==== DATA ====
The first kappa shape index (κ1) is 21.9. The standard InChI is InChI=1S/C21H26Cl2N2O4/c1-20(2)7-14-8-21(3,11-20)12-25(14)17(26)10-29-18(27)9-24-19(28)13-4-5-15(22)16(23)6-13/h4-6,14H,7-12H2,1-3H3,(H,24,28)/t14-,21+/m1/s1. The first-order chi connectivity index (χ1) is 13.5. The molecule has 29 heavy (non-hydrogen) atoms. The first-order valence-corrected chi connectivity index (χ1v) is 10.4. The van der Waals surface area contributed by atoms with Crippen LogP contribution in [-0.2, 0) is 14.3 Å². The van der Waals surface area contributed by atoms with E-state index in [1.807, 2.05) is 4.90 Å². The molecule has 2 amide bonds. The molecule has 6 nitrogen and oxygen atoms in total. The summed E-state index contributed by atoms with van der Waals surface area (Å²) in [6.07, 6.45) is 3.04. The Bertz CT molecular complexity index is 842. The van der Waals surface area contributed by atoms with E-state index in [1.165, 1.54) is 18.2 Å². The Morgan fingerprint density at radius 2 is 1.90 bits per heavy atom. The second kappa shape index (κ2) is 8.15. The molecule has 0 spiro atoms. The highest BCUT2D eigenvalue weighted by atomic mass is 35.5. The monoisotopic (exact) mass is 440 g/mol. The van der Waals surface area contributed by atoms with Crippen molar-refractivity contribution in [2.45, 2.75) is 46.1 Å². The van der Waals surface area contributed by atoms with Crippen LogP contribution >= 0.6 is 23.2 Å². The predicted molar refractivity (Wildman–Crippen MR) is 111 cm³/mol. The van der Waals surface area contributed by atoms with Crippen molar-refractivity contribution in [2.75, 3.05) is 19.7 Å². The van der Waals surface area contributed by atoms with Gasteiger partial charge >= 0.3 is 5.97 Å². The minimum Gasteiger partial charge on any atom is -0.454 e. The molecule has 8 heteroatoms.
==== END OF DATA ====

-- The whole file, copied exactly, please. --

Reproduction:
The first kappa shape index (κ1) is 21.9. The standard InChI is InChI=1S/C21H26Cl2N2O4/c1-20(2)7-14-8-21(3,11-20)12-25(14)17(26)10-29-18(27)9-24-19(28)13-4-5-15(22)16(23)6-13/h4-6,14H,7-12H2,1-3H3,(H,24,28)/t14-,21+/m1/s1. The first-order chi connectivity index (χ1) is 13.5. The molecule has 29 heavy (non-hydrogen) atoms. The first-order valence-corrected chi connectivity index (χ1v) is 10.4. The van der Waals surface area contributed by atoms with Crippen LogP contribution in [-0.2, 0) is 14.3 Å². The van der Waals surface area contributed by atoms with E-state index in [1.807, 2.05) is 4.90 Å². The molecule has 2 amide bonds. The molecule has 6 nitrogen and oxygen atoms in total. The summed E-state index contributed by atoms with van der Waals surface area (Å²) in [6.07, 6.45) is 3.04. The Bertz CT molecular complexity index is 842. The van der Waals surface area contributed by atoms with E-state index in [1.165, 1.54) is 18.2 Å². The Morgan fingerprint density at radius 2 is 1.90 bits per heavy atom. The second kappa shape index (κ2) is 8.15. The molecule has 0 spiro atoms. The highest BCUT2D eigenvalue weighted by atomic mass is 35.5. The monoisotopic (exact) mass is 440 g/mol. The van der Waals surface area contributed by atoms with Crippen molar-refractivity contribution in [2.45, 2.75) is 46.1 Å². The van der Waals surface area contributed by atoms with Crippen LogP contribution >= 0.6 is 23.2 Å². The predicted molar refractivity (Wildman–Crippen MR) is 111 cm³/mol. The van der Waals surface area contributed by atoms with Crippen molar-refractivity contribution in [2.75, 3.05) is 19.7 Å². The van der Waals surface area contributed by atoms with Gasteiger partial charge >= 0.3 is 5.97 Å². The minimum Gasteiger partial charge on any atom is -0.454 e. The molecule has 8 heteroatoms.